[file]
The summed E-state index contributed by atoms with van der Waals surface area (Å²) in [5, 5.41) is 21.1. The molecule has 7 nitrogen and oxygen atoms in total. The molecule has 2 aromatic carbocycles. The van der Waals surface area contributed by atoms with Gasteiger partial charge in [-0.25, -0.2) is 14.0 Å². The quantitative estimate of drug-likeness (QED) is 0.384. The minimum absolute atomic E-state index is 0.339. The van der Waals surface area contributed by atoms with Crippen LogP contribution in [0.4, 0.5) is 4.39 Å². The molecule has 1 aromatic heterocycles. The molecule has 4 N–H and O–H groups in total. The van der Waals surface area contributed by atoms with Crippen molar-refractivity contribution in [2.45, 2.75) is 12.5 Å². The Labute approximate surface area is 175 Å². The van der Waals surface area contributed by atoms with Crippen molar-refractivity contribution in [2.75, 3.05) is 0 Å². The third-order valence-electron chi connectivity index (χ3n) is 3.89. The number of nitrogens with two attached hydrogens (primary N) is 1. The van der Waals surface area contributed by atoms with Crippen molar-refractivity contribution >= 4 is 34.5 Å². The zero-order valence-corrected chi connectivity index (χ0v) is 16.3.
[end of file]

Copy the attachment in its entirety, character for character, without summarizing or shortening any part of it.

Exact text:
The summed E-state index contributed by atoms with van der Waals surface area (Å²) in [5, 5.41) is 21.1. The molecule has 7 nitrogen and oxygen atoms in total. The molecule has 2 aromatic carbocycles. The van der Waals surface area contributed by atoms with Gasteiger partial charge in [-0.25, -0.2) is 14.0 Å². The quantitative estimate of drug-likeness (QED) is 0.384. The minimum absolute atomic E-state index is 0.339. The van der Waals surface area contributed by atoms with Crippen LogP contribution in [0.4, 0.5) is 4.39 Å². The molecule has 1 aromatic heterocycles. The molecule has 4 N–H and O–H groups in total. The van der Waals surface area contributed by atoms with Crippen molar-refractivity contribution in [2.45, 2.75) is 12.5 Å². The Labute approximate surface area is 175 Å². The van der Waals surface area contributed by atoms with Crippen molar-refractivity contribution in [2.75, 3.05) is 0 Å². The third-order valence-electron chi connectivity index (χ3n) is 3.89. The number of nitrogens with two attached hydrogens (primary N) is 1. The van der Waals surface area contributed by atoms with Crippen molar-refractivity contribution >= 4 is 34.5 Å². The zero-order valence-corrected chi connectivity index (χ0v) is 16.3.